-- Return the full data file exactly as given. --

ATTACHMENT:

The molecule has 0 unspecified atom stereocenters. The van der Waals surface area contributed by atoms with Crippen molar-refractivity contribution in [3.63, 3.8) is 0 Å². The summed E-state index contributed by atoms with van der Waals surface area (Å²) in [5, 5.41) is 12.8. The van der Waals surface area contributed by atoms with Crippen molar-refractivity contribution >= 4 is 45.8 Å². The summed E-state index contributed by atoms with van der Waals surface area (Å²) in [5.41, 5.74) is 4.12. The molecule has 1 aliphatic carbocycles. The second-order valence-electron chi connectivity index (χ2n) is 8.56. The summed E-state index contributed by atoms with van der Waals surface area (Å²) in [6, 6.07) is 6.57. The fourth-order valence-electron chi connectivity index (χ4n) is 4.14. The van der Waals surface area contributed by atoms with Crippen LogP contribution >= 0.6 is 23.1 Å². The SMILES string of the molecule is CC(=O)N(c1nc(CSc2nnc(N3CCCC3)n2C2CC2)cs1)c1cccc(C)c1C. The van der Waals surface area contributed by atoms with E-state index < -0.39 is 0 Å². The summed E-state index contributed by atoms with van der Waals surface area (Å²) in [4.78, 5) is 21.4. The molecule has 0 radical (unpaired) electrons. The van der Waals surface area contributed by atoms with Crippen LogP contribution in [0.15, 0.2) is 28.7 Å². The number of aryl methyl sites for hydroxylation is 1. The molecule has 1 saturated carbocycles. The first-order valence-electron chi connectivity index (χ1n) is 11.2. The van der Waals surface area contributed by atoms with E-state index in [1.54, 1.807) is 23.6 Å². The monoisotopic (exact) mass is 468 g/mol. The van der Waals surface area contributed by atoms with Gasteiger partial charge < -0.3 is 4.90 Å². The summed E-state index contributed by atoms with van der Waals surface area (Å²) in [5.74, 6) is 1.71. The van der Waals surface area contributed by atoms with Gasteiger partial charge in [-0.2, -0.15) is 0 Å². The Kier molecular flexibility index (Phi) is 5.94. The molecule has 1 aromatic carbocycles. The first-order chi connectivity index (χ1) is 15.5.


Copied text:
The molecule has 0 unspecified atom stereocenters. The van der Waals surface area contributed by atoms with Crippen molar-refractivity contribution in [3.63, 3.8) is 0 Å². The summed E-state index contributed by atoms with van der Waals surface area (Å²) in [5, 5.41) is 12.8. The van der Waals surface area contributed by atoms with Crippen molar-refractivity contribution >= 4 is 45.8 Å². The summed E-state index contributed by atoms with van der Waals surface area (Å²) in [5.41, 5.74) is 4.12. The molecule has 1 aliphatic carbocycles. The second-order valence-electron chi connectivity index (χ2n) is 8.56. The summed E-state index contributed by atoms with van der Waals surface area (Å²) in [6, 6.07) is 6.57. The fourth-order valence-electron chi connectivity index (χ4n) is 4.14. The van der Waals surface area contributed by atoms with Crippen LogP contribution >= 0.6 is 23.1 Å². The SMILES string of the molecule is CC(=O)N(c1nc(CSc2nnc(N3CCCC3)n2C2CC2)cs1)c1cccc(C)c1C. The van der Waals surface area contributed by atoms with E-state index < -0.39 is 0 Å². The summed E-state index contributed by atoms with van der Waals surface area (Å²) in [4.78, 5) is 21.4. The molecule has 0 radical (unpaired) electrons. The van der Waals surface area contributed by atoms with Crippen LogP contribution in [0.15, 0.2) is 28.7 Å². The number of aryl methyl sites for hydroxylation is 1. The molecule has 1 saturated carbocycles. The first-order valence-electron chi connectivity index (χ1n) is 11.2. The van der Waals surface area contributed by atoms with E-state index in [1.54, 1.807) is 23.6 Å². The monoisotopic (exact) mass is 468 g/mol. The van der Waals surface area contributed by atoms with Gasteiger partial charge < -0.3 is 4.90 Å². The summed E-state index contributed by atoms with van der Waals surface area (Å²) in [5.74, 6) is 1.71. The van der Waals surface area contributed by atoms with Gasteiger partial charge in [-0.2, -0.15) is 0 Å². The Kier molecular flexibility index (Phi) is 5.94. The molecule has 1 aromatic carbocycles. The first-order chi connectivity index (χ1) is 15.5.